Sunday, July 31, 2005

New U.S. TV deal in place says Globe

This morning's Boston Globe is reporting that the talked about deal with Comcast to be their new national cable partner has been agreed to and will be announced sometime soon, once the Sidney Crosby story gets all the press it will. They even go onto say that Comcast may bid for a piece of the NFL cable package, which, as you can imagine, won't make the fine folks at ESPN too happy.

And here I was hoping that the rumored (or perhaps, wished for) NHL deal with HBO was going to happen, allowing us to hear the wonderful profanity laced tirades that make sitting close to the glass and especially behind the bench such a joy. Shucks.

I'll let someone who knows more about the American TV industry tell you whether or not this is a good move.

Volchenkov-Sens war could be a sign of bad things to come

The Anton Volchenkov saga, which frankly came out of the blue and caught most Sens followers quite off guard, looks like it will get a whole lot nastier before reaching whatever resolution it does.

First though, a couple corrections from the initial post on Friday morning. Volchenkov signed with Lada Togliatti, not Kazan, of the Russian Elite League, and the contract is worth a little less than originally believed - $1.2 million for the season instead of $1.5. The Sens did make a qualifying offer, the terms of which were unknown, but the minimum offer they were able to issue was for $798,000.

Both sides of this drama have been slinging considerable mud in the media. Sens GM John Muckler did not seem too happy about the situation in yesterday’s Ottawa Citizen.

“We view this team very much as a family. We want our players to stay with us for a long time, and if they make a committment to us, then we’ll make a committment to them. But first they have to show a committment to us.”

Meanwhile, on the other side of the table, both Volchenkov and his agent, J.P. Barry have been giving their side of the story. Volchenkov told it all comes down to money, which, at least, is refreshing in it's honesty.

“Yes, the NHL lockout is over, but I still haven't gotten a respectable offer from Ottawa. Everyone's salaries were cut over there, and my three year contract has just ended. Who is going to raise my salary based on the current circumstances over there?”

Fortunately for the team, they have decent depth at defence, and a few of the young prospects who already appeared ready to at least challenge for an NHL job might be able to step in and fill the void Volchenkov playing in Russia would leave. Muckler said Andrej Meszaros, the team's first round pick in 2004, will get such a shot in training camp. Like Volchenkov, he's a physical player who's shown sparks of offensive upside. He's considered somewhat of a project, as most 19-year-olds are, but the talent is clearly there, and barring major injuries to the Sens top four defencemen, he wouldn't be asked to carry too heavy a load.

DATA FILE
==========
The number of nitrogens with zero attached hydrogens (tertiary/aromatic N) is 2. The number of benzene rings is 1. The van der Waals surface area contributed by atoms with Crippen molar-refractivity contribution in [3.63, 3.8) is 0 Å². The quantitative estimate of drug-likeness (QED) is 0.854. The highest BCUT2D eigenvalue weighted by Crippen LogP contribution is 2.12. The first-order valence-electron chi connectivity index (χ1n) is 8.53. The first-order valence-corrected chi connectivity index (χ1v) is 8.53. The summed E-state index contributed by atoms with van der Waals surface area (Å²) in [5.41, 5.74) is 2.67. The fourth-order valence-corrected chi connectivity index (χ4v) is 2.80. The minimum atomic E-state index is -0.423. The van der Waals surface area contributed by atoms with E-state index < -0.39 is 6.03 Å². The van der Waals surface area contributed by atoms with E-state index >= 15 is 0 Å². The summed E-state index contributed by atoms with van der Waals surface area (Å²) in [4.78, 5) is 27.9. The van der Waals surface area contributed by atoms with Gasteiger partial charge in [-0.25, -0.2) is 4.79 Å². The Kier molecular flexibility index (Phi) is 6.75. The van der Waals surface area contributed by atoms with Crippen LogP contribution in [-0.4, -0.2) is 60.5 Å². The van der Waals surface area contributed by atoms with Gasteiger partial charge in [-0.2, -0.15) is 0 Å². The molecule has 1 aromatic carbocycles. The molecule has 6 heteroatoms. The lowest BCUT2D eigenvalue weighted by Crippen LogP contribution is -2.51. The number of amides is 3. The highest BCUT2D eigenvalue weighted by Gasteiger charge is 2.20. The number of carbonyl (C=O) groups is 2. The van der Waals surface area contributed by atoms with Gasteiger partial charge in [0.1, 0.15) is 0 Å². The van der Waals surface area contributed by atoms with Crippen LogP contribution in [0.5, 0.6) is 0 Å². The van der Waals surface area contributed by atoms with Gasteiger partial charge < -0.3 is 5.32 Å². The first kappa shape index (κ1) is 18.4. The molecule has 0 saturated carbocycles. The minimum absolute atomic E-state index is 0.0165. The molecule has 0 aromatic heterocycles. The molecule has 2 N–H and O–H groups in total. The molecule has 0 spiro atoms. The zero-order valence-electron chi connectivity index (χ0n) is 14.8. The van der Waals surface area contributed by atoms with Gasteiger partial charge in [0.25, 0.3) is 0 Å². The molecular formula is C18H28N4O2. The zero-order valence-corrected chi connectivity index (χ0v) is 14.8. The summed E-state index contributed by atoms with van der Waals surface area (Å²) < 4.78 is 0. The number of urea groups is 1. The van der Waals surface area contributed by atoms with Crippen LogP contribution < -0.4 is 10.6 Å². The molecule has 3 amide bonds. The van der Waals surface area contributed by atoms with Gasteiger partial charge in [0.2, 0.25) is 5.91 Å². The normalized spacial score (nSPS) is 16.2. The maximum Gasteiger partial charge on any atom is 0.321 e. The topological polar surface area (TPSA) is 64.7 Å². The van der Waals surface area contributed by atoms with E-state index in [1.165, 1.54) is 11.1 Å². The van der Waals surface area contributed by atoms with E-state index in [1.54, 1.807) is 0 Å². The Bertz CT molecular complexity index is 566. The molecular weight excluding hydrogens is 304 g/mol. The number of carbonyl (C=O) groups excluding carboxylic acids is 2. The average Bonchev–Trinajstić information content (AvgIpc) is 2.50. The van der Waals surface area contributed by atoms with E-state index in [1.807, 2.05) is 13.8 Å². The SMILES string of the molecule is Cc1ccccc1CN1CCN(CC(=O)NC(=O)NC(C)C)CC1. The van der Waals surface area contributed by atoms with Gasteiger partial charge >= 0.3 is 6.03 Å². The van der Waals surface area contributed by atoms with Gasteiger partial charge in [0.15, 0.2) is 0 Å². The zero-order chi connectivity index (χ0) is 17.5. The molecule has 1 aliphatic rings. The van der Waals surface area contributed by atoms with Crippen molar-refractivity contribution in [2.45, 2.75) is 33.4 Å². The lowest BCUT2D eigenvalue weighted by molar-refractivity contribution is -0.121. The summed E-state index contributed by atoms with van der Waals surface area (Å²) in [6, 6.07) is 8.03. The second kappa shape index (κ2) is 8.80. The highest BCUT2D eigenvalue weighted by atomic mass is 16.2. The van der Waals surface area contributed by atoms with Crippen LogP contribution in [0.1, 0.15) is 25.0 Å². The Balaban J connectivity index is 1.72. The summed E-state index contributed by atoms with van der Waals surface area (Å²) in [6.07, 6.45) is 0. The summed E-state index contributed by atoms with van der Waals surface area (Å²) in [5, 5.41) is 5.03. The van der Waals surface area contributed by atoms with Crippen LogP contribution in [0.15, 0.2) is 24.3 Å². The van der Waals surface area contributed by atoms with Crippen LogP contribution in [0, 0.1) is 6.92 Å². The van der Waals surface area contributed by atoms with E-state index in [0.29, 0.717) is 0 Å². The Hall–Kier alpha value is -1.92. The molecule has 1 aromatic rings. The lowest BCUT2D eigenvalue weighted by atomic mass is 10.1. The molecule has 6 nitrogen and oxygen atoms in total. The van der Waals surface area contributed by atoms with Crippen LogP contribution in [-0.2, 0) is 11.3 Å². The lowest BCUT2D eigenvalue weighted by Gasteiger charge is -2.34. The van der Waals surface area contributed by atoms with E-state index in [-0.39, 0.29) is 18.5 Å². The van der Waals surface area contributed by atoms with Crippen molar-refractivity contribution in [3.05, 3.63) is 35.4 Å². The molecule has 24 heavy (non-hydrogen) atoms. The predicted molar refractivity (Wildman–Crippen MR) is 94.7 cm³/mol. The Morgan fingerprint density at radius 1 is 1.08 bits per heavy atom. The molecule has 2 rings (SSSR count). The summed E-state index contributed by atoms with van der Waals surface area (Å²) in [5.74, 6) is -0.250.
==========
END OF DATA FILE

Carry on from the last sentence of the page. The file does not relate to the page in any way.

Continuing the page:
The other defenceman to watch will be German Christoph Schubert, who the Sens issued a qualifying offer to on Friday. Though considered behind Meszaros on the team's prospects depth chart, he's improved his game considerably since being drafted and many within the organization see him as someone who's capable of big things in the NHL. The league has a long, storied history of great German defencemen, from Uwe Krupp to..., well, Schubert can make history.

And of course, the decision to not buyout Greg de Vries this past week, something I was very much in favor of and told anyone within ear distance they had had had to do so, looks especially wise with this development. I'd love to give Muckler and company credit, but based on his aforementioned comment, I doubt Muckler saw this coming and thus the two probably don't have anything to do with each other. I'll still tell you that at $2.2 million, de Vries is highly overpaid, but now that the Sens are in a bind, it doesn't look like such a bad deal.

For Ottawa fans, European players holding out for more money is hardly a new story, and by now, it almost feels old hat. That's not to say people aren't upset at the idea of losing one of their better young defenceman. But we've been down this road with Alexei Yashin more times than I care to remember, Martin Havlat the last NHL season, and, even Bryan Berard tried to hold the team up (though he insisted his motivations were not monetary). And let's be honest, Volchenkov's role on this team, though not minute, is significantly smaller than Yashin's was then and Havlat's is now, and yet the team went on with business as usual both times. I have to think they will do so this time around as well.

The bigger issue, beyond Volchenkov and the Sens, is the reality that many European players will forgo the alleged glitz and glamour of playing in the NHL to lace their skates in their native countries. In some ways, the idea isn't a new one. We've heard players make such threats before. Nicklas Lidstrom in Detroit comes to mind. Up until now, little credence was given to these player claims and more often than not, the individual in question would end up back in the NHL, maybe playing for a different team, thus showing it was all a ploy to get shipped out of town.

However, now that it appears to be happening for real, how teams adjust will be interesting to observe. Because not only can players stay closer to home, they also have the opportunity to make even more money while playing a less physically strenuous style of play, thus adding years to one's career.

The argument for why players will not go down this road and instead continue to keep coming to the NHL has always been that it's the premier league in the world and hockey players, being the competitive individuals they are, want to test their skills against the best.

It sounds absolutely lovely and romantic in theory, and I'm sure in some cases (Alexander Ovechkin?), it's true. But I have a sneaking suspicion some NHL GMs will be in for a harsh wake up call if they continue to underestimate the lure that is European hockey to a lot of these young men.